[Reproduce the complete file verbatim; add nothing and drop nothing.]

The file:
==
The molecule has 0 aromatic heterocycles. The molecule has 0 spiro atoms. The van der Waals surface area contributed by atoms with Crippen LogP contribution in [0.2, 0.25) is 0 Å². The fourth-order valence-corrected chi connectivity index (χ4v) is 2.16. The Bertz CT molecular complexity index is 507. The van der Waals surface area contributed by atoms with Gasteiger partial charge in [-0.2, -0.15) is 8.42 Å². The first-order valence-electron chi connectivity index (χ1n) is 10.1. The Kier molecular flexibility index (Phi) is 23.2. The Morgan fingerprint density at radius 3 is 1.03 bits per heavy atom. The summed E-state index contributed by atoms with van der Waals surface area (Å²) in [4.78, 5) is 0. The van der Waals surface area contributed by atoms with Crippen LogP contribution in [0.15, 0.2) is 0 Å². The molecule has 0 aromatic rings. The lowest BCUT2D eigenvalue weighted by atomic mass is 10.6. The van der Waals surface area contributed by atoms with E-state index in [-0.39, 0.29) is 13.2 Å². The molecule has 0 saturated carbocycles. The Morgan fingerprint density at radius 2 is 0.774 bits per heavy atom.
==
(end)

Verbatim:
The molecule has 0 aromatic heterocycles. The molecule has 0 spiro atoms. The van der Waals surface area contributed by atoms with Crippen LogP contribution in [0.2, 0.25) is 0 Å². The fourth-order valence-corrected chi connectivity index (χ4v) is 2.16. The Bertz CT molecular complexity index is 507. The van der Waals surface area contributed by atoms with Gasteiger partial charge in [-0.2, -0.15) is 8.42 Å². The first-order valence-electron chi connectivity index (χ1n) is 10.1. The Kier molecular flexibility index (Phi) is 23.2. The Morgan fingerprint density at radius 3 is 1.03 bits per heavy atom. The summed E-state index contributed by atoms with van der Waals surface area (Å²) in [4.78, 5) is 0. The van der Waals surface area contributed by atoms with Crippen LogP contribution in [0.15, 0.2) is 0 Å². The molecule has 0 aromatic rings. The lowest BCUT2D eigenvalue weighted by atomic mass is 10.6. The van der Waals surface area contributed by atoms with E-state index in [-0.39, 0.29) is 13.2 Å². The molecule has 0 saturated carbocycles. The Morgan fingerprint density at radius 2 is 0.774 bits per heavy atom.